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Only Test, Lord's, June 01 - 03, 2023, Ireland tour of England
172 & 362
(T:11) 524/4d & 12/0

England won by 10 wickets

Player Of The Match

Josh Tongue claims five-wicket haul on debut as England seal victory

Ireland show improved batting performance led by Adair, McBrine and Tector

Valkerie Baynes
Valkerie Baynes
Josh Tongue holds the ball aloft for his five-for  •  Getty Images

Josh Tongue holds the ball aloft for his five-for  •  Getty Images

England 524 for 4 dec (Pope 205, Duckett 182, Crawley 56, Root 56) and 12 for 0 (Crawley 12*) beat Ireland 172 (Broad 5-51, Leach 3-35) and 362 (McBrine 86*, Adair 88, Tector 51, Tongue 5-66) by 10 wickets
Four balls was all it took... four balls and more than two sessions as Ireland's batters put on a dogged display to take their Test against England into a third evening - just - when making it to tea had looked like a sturdy ambition.
Josh Tongue's five-wicket haul on Test debut put his name on the Lord's honours board and the hosts on the brink of victory and Zak Crawley struck three fours off the first four balls of the innings to overhaul the 11-run target.
Droll predictions abounded overnight about how long England's golf-loving players would need before booking their tee times and the fact that England were forced to bat again was down a 163-run partnership between Mark Adair and Andy McBrine after Harry Tector and Lorcan Tucker had laid the foundation with a fifty stand that signalled an improved Ireland batting performance compared to the first innings.
McBrine kicked on after Adair's dismissal but was stranded on 86 when Stuart Broad bowled Graham Hume with the eighth ball after tea to end Ireland's second innings, 10 runs in front.
England claimed three wickets in the morning session, including one for Tongue, which left him just one shy of the five-for to neatly cap a great week for the Worcestershire seamer. He was drafted into the squad for this match as injury cover for James Anderson and Ollie Robinson and retained his place alongside them in a 16-man squad for the first two Ashes Tests, unveiled on the stroke of lunch.
It wasn't until shortly before the scheduled tea break and with a ball that was 79 overs old that he sealed a spot on the joint honours board, as Tongue had fellow debutant Fionn Hand out edging a length ball just outside off stump to Crawley at slip.
England took the second new ball after 81 overs and handed it straight to Tongue, but McBrine and Hume stood firm to go to tea unbeaten on 85 and 9 respectively with Ireland four runs ahead.
With opener James McCollum playing no further part in the match after retiring hurt with a badly twisted ankle he sustained while batting on Friday evening, Ireland were effectively effectively 162 for 7 during the morning session. Scans showed no fracture, but McCollum suffered suspected ligament damage and was resigned to watching from the sidelines in a moon boot.
Tector and Tucker had batted well the previous evening and comfortably navigated the first half hour on Saturday, adding 29 runs to Ireland's overnight 97 for 3. But then Jack Leach entered the attack and struck second ball as Tucker attempted to sweep and succeeded only dragging the ball back onto the stumps with his glove to end an assured innings on 44 and a fifth-wicket stand worth 63.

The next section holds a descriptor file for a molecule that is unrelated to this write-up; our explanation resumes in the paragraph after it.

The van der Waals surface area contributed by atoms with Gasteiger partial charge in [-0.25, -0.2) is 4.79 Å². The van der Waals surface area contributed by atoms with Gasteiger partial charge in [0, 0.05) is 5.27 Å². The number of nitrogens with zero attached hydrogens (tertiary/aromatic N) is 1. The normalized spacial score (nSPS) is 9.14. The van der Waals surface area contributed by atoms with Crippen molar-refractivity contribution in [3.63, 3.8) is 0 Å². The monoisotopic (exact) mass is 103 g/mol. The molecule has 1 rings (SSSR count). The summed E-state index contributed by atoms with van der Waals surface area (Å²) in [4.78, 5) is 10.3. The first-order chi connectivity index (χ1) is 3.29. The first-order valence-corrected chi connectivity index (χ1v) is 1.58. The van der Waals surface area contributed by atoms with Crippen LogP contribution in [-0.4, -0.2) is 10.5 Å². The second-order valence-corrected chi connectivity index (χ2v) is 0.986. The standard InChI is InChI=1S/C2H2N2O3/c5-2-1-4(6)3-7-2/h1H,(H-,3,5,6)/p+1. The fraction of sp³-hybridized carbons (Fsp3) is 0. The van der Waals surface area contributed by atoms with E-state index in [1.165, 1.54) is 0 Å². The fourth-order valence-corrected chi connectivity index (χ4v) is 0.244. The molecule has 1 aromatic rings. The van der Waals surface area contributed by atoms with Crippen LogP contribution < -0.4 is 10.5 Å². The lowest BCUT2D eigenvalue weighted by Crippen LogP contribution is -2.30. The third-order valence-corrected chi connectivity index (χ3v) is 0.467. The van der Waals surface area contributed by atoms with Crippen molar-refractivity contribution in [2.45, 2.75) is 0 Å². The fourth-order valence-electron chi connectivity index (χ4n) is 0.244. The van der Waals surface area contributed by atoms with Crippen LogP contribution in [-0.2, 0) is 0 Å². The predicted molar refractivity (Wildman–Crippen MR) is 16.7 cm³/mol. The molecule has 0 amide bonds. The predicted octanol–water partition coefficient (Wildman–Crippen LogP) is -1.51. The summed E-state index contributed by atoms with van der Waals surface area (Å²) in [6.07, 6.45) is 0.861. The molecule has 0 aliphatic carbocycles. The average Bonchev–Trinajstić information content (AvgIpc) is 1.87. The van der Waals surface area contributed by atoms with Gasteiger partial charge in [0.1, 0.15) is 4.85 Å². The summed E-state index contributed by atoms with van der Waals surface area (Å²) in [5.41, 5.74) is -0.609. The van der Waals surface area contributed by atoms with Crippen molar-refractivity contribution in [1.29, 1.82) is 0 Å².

Joe Root came on and saw his fifth delivery muscled for six by Curtis Campher. Then Tongue, who had taken all three of Ireland's second-innings wickets the previous day, returned to action and went for back-to-back fours by Campher, the first a well-drilled cover drive and the second a complete miscue through mid-on.
Tector brought up a deserved half-century driving through mid-off and running two but Tongue had him out with his next ball, a short, wide delivery which Tector sent straight to backward point where Harry Brook juggled momentarily before holding on.
In the next over, Root invited Campher to sweep and the ball sailed through to Ben Stokes at short fine leg, a dismissal notable for Stokes' wince as he clutched his troublesome left knee and hobbled after completing the catch.
Adair took 15 off one Root over as lunch approached, including a six over deep midwicket to take Ireland past the 200-mark and an authoritative sweep through backward square leg for four. By the time Adair reached his fifty by guiding a short ball from Broad over the keeper's head for four, he had scored just one run to the off side. He tucked the next neatly to the rope through fine leg before threading a third boundary in a row behind gully.
McBrine brought up his fifty with a reverse-sweep off Leach for four and the duo reached their 150 partnership off just 155 balls. Matthew Potts removed Adair, caught behind for 88 off just 76 balls after failing to put more than a light touch on an attempted upper cut. Potts' relief was palpable as he collapsed into Stokes' arms to celebrate, perhaps not so much because England had broken Ireland's record partnership in Tests given the hosts' still-dominant position, but that he had finally added to his two wickets from Ireland's first innings after toiling hard through 17 overs of their second.
Stokes still appears to be in a race against time to fulfil his ambitions of playing as an allrounder against Australia, although he said after the match that he felt fine. In any case, Tongue stepped in to claim his fifth after going wicketless in Ireland's first innings, when Broad took a five-wicket haul.
When Hume struck a second four on the trot off Root to put Ireland in front by one run, the crowd let out a huge cheer. Even when Broad claimed the final wicket, they couldn't say they hadn't been treated to a much fuller day than anticipated and witnessed a batting display Ireland will surely have wished they'd produced on the first day.

Valkerie Baynes is a general editor, women's cricket, at ESPNcricinfo